Maybe if they did it in conjunction with other things… educational campaigns etc?

    I’ve seen posters and telly adverts aimed at getting people to watch how much they drink.

    Independent research shows that this measure will reduce deaths and illnesses attributed to misuse of alcohol.
    It is supported by the police, NHS and other medical and local authorities.

    This is the point. It’s being proposed by people who know what they’re talking about from experience of the wider issues involved, and will probably be dropped because of opposition from people who, predominantly, don’t.

    Would imply that a ‘normal’ can of beer/lager would have a minimum price of about 80p. What’s wrong with that?

    And the others seems reasonable too.

    Again, I’m struggling with why it’s a bad idea (other than people don’t like to be told what to do)

    Yes, but it will push all prices up. Just like the minimum wage meant the cleaner get’s £6/hour or whatever, the person (car mechanic, bike shop mechanic, whoever) who used to get £2/hour more than the cleaner still want’s that differentiation so all wages rose.

    Tesco won’t stop selling Value Gin, they’ll just make it £16.88, then own brand Gin will be £20, something borderline drinkable £22, gordons £25 and Bombay £30. Whereas currently you can get a bottle of bombay gin for £15-£20 if it’s on offer.

    Premier Icon binners
    Subscriber

    This is the point. It’s being proposed by people who know what they’re talking about from experience of the wider issues involved, and will probably be dropped because of opposition from people who, predominantly, don’t.

    Nope. They’re being opposed by people who are equally as aware of what they’re talking about… the drinks lobby…. but they just stand to lose from it. I’d imagine that the sudden change of heart in government has nothing whatsoever to do with large brewers making large donations to party funds 😉

    IHN
    Member

    Tesco won’t stop selling Value Gin, they’ll just make it £16.88, then own brand Gin will be £20, something borderline drinkable £22, gordons £25 and Bombay £30. Whereas currently you can get a bottle of bombay gin for £15-£20 if it’s on offer.

    Unless, of course, Sainsbury’s decide that they’ll sell Gordons for £20, in which case Tesco will match it. Competition (so the theory goes) drives prices down.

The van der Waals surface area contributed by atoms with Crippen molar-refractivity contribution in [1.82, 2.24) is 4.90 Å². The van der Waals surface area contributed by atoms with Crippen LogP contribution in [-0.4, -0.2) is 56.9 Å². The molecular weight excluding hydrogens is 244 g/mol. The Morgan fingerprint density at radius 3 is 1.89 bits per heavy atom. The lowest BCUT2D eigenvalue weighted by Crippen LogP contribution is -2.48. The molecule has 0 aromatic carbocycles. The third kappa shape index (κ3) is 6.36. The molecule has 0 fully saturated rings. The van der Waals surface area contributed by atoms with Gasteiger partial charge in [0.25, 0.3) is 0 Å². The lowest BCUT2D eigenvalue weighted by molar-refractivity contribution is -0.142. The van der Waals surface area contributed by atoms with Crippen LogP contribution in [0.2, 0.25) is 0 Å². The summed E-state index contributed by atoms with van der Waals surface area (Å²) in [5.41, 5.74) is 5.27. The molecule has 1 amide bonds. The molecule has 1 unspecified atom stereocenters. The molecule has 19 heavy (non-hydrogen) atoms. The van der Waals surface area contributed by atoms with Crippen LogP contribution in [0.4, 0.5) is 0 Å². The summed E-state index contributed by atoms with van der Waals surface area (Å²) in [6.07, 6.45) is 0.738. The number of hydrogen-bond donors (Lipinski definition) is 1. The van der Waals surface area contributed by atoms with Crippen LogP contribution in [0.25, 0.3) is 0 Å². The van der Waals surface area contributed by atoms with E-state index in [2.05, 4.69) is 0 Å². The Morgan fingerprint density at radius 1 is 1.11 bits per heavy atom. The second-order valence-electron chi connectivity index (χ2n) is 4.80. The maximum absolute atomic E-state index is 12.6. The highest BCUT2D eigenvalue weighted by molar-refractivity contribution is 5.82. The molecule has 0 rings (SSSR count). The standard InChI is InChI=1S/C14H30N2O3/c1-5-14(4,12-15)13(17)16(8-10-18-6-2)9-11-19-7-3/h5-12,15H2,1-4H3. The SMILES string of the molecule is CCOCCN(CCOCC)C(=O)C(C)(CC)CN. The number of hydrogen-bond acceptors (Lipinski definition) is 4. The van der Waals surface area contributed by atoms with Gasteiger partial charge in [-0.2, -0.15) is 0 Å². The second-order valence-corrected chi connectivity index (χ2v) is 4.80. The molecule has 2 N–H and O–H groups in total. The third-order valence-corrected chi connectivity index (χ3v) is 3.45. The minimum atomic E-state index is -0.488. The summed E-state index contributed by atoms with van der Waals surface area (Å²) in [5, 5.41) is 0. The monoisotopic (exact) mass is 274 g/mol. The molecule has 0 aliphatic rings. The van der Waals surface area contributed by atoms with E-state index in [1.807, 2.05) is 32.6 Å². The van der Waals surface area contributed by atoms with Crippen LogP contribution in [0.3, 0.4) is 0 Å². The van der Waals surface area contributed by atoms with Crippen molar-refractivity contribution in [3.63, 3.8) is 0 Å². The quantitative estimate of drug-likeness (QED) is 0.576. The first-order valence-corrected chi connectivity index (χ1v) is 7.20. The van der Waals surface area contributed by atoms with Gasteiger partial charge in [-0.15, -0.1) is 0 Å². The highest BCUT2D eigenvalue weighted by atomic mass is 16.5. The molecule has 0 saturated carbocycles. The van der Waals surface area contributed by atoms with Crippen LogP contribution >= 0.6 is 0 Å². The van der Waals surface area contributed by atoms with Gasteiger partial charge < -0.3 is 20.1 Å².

And there’ll still be offers, it’s just that they won’t be below £16.88.

    chvck
    Member

    karinofnine wrote:

    I think the government should be wondering why people want/need to regularly get off their tits on drink or drugs.
    I think the people who post on here are GENERALLY well off/comfortably off but I think there are thousands, millions probably, of people who are really struggling financially, for whom a good drink is a welcome escape from reality. I’m not saying getting slaughtered is a good idea, just saying that for some perhaps (a period of) oblivion seems like the answer.

    I do wonder what percentage of people who get utterly wrecked are doing it because they want to push whatever pain away and what percentage is just enjoyment. When I was a student we’d go out and get wrecked regularly purely because we enjoyed it.

    A couple or three questions:

    Is there a problem with the amount of alcohol consumed in England?

    Could the money spent treating preventable alcohol related illnesses be better spent in other areas?

    If there were a method of reducing alcohol consumption should we as a nation give it a go?

    Premier Icon Flaperon
    Subscriber

    Cameron + Co probably discovered that it would have forced up the price of the massively subsidised booze in the House of Commons bars and rapidly abandoned the plan.

    Premier Icon D0NK
    Subscriber

    it should only affect the get pissed as quickly and cheaply as possible type of booze, stuff with a bit of flavour should cost the same as it does now, as such I don’t see it as a bad thing. Of course a bottle of supersaver whisky costing £17 what will the more premium brands do? reap the rewards of higher volume of sales or bump their prices up coz you gotta make customers pay for quality or your brand will be devalued, that would not be such a good thing personally speaking.

    IHN
    Member

    muppetwrangler – that’s three questions 😉

    Flaperon – I think that the HoC bars were exempt! *goes off to check*

    muppetwrangler – that’s three questions

    Sometimes I get carried away in the excitement of it all.

    soobalias
    Member

    sorry binners, i should have been more clear.
    i am in favour of minimum pricing for alcohol, tobacco, cannabis, cocaine, magic mushrooms, amphetamines, tryptamines and some of the upcoming newly discovered (and largely untested) party drugs. I would like to see heroin available on prescription. I am happy for all of these to be lightly regulated* (as alcohol and tobacco are currently) and taxed.